Europe - July 2017

Day 16 - Center Parcs

Sunday 13th August

It seems I’m getting into the habit of being the first out of bed lately. Everyone else was still slumbering soundly when I found this morning’s batch of fresh rolls in a bag by the front door. Taking advantage of the calm before the storm, and knowing that we now had two extra guests, I popped over to the supermarket by the swimming complex main building in the centre of the park. I picked up some fresh ham, cheese and bacon. People were only just starting to rouse by now so I gave them a bit of a nudge by laying the table with a traditional Dutch breakfast spread – but also including some cooked bacon and scrambled eggs.

Once everyone had his or her fill, I tidied everything away and we all readied ourselves for the fun day ahead. The intention today was for Karin, one of Sandy’s older sisters, and her family to join us for the day. Karin, her husband Wiel and son Max, all arrived at around 11:00. Karin’s other son, Kay, and his family arrived about at around noon.

As is the routine now whenever we reunite with someone we haven’t seen in ages, we all just sat down and caught up with all the latest news and goings on. The kids were all amusing themselves in the woods behind the cabin. All was well in the world.

By around 1 p.m. we had already partaken in some lunch with the daily delivery of fresh rolls, and the kids were now chomping at the bit to get into the swimming complex. Since some of the adults weren’t planning on getting wet, we split into two groups. Me, Max, Kay and Anton took all the kids whilst Sandy stayed behind with Karin, Wiel and Sarah. We figured there was at least one responsible adult in our group…although nobody was actually putting their hand up for that.

I already had six tickets to get us into the swimming complex and so just had to pick up another couple of child tickets at the counter when we made it to the swimming complex. With all the visitors and guests in the park today, it was quite busy in the changing rooms. It didn’t help that they’re not especially well designed of laid out. There’s a family changing room, or at least an area identified as such. It has three non-lockable doors and the walls are all made from lockers, so people are walking in and through all the time – in other words, absolutely no privacy. Still, we somehow all managed to get into our swimmies and into the dome, where the kids wasted no time in finding their favourite slides and rides.

With people darting off in different directions all over the place, we did get separated from each other a few times. As I predicted this would happen, I made sure to first reserve a table in a prominent location that everyone was familiar with. It was a useful meeting point on several occasions. Everyone enjoyed himself or herself, exploring all the nooks and crannies the sub-tropical paradise dome had to offer. One of the favourite attractions was the outside river. Water enters the river from a pool at the top level and runs through a series of bends with a few pools here and there along the course. You get swept away in the rapids each time the water courses around a bend and down a hill. It’s probably the best water slide I know – and that’s saying something given the number of countries I’ve been to and lived in.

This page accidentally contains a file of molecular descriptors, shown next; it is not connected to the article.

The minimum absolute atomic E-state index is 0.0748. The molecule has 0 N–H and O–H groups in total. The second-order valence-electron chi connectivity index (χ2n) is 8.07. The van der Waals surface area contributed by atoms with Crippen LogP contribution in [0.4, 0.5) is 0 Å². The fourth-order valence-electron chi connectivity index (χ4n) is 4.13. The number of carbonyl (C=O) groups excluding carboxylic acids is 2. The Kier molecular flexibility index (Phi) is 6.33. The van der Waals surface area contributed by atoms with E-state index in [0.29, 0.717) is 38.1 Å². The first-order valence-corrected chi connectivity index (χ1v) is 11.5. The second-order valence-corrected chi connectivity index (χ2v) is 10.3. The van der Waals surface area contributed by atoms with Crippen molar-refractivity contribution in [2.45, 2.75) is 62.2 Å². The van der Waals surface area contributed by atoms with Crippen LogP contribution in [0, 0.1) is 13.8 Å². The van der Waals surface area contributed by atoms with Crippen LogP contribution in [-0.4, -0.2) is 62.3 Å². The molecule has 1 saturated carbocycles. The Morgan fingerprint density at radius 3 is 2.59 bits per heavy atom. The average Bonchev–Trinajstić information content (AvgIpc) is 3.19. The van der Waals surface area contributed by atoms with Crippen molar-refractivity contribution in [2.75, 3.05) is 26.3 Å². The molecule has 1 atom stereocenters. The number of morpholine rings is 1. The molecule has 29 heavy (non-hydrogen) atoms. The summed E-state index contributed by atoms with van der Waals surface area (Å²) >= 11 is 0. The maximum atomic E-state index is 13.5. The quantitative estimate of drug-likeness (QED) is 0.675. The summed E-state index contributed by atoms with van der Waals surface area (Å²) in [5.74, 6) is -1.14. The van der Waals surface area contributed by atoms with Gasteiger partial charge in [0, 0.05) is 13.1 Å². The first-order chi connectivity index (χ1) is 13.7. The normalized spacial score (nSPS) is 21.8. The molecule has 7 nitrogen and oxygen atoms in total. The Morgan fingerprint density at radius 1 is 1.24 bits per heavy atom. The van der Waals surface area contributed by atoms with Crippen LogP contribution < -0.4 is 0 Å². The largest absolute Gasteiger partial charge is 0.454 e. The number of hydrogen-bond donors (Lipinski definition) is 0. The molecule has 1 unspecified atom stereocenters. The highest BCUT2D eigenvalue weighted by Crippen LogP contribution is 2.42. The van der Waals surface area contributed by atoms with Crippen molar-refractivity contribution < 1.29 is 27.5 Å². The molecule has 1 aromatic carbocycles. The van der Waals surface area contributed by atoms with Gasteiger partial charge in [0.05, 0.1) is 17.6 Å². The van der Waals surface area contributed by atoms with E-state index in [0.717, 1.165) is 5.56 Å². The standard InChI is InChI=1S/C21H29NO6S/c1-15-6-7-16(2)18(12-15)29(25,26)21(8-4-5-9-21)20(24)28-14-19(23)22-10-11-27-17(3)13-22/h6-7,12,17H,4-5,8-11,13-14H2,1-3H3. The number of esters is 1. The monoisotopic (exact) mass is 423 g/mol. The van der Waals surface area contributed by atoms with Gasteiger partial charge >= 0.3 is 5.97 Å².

As I was looking after Joey, Jennifer and Elysa’s swimming bags and things, I secured two lockers and was wearing the locker keys on my wrist for the duration. At one point, part way through our visit, I just happened to notice that one of the locker keys was no longer there. It had fallen off my wrist, I guessed, some time in the past quarter of an hour. This probably happens all the time and I’m sure it would have eventually been handed in. However, in the off-chance it may have been found by someone less concerned about doing the right thing, I spoke to a member of staff and they arranged for someone with a master key to open the locker in question so that I could relocate its contents to a new one.

The fun under the dome was intense but even fun can have its limits. By around 4 p.m., the adults among us collectively decided it was time to cut and run. After rounding all the kids up, we made our way back to the lockers to get dried and dressed.

As it turned out, the others that didn’t go swimming were already here at the central dome complex. They had evidently been watching us from an outside viewing platform and had now stationed themselves at a table at one of the several restaurants here. All of us swimmers made our way to where they were sitting and plonked ourselves down with them. It was another chance to sit, relax and catch up on some chat. Between the company, the summer sunshine and the few things dotted around us to keep the kids amused, it was a lovely opportunity to just unwind a little. Eventually, thoughts turned to dinner and just how little energy we could get away with to organise it all. Fortunately, the wait staff here were more than happy to take our orders and or to allow us to pick something up from any of the other restaurants here and to bring it here to eat. That worked out well, as some people ordered from the menu and some collected from a snack bar (chip shop) just a few meters away inside the main building.